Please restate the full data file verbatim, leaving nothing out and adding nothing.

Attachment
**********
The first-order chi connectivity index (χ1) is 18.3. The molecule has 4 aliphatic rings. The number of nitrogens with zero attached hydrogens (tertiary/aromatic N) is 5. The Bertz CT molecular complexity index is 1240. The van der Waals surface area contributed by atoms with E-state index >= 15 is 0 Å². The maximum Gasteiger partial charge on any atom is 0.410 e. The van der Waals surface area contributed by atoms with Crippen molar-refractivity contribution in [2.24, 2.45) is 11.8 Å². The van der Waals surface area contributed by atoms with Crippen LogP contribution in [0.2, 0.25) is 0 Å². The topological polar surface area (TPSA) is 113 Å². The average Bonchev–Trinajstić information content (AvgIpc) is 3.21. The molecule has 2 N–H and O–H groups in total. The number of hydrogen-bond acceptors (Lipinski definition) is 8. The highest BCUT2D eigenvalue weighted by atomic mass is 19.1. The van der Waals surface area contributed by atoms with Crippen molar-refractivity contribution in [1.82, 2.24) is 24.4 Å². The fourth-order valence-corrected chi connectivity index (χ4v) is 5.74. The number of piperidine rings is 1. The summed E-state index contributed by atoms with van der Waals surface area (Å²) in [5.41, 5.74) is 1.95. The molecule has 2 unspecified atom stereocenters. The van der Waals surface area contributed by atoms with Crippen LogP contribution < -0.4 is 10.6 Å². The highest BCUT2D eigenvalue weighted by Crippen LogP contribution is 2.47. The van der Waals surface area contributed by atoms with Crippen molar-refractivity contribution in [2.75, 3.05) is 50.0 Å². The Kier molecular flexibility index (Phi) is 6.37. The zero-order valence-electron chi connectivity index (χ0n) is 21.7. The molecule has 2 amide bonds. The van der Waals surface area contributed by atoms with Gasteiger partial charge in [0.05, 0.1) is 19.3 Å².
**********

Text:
The first-order chi connectivity index (χ1) is 18.3. The molecule has 4 aliphatic rings. The number of nitrogens with zero attached hydrogens (tertiary/aromatic N) is 5. The Bertz CT molecular complexity index is 1240. The van der Waals surface area contributed by atoms with E-state index >= 15 is 0 Å². The maximum Gasteiger partial charge on any atom is 0.410 e. The van der Waals surface area contributed by atoms with Crippen molar-refractivity contribution in [2.24, 2.45) is 11.8 Å². The van der Waals surface area contributed by atoms with Crippen LogP contribution in [0.2, 0.25) is 0 Å². The topological polar surface area (TPSA) is 113 Å². The average Bonchev–Trinajstić information content (AvgIpc) is 3.21. The molecule has 2 N–H and O–H groups in total. The number of hydrogen-bond acceptors (Lipinski definition) is 8. The highest BCUT2D eigenvalue weighted by atomic mass is 19.1. The van der Waals surface area contributed by atoms with Crippen molar-refractivity contribution in [1.82, 2.24) is 24.4 Å². The fourth-order valence-corrected chi connectivity index (χ4v) is 5.74. The number of piperidine rings is 1. The summed E-state index contributed by atoms with van der Waals surface area (Å²) in [5.41, 5.74) is 1.95. The molecule has 2 unspecified atom stereocenters. The van der Waals surface area contributed by atoms with Crippen LogP contribution < -0.4 is 10.6 Å². The highest BCUT2D eigenvalue weighted by Crippen LogP contribution is 2.47. The van der Waals surface area contributed by atoms with Crippen molar-refractivity contribution in [2.75, 3.05) is 50.0 Å². The Kier molecular flexibility index (Phi) is 6.37. The zero-order valence-electron chi connectivity index (χ0n) is 21.7. The molecule has 2 amide bonds. The van der Waals surface area contributed by atoms with Gasteiger partial charge in [0.05, 0.1) is 19.3 Å².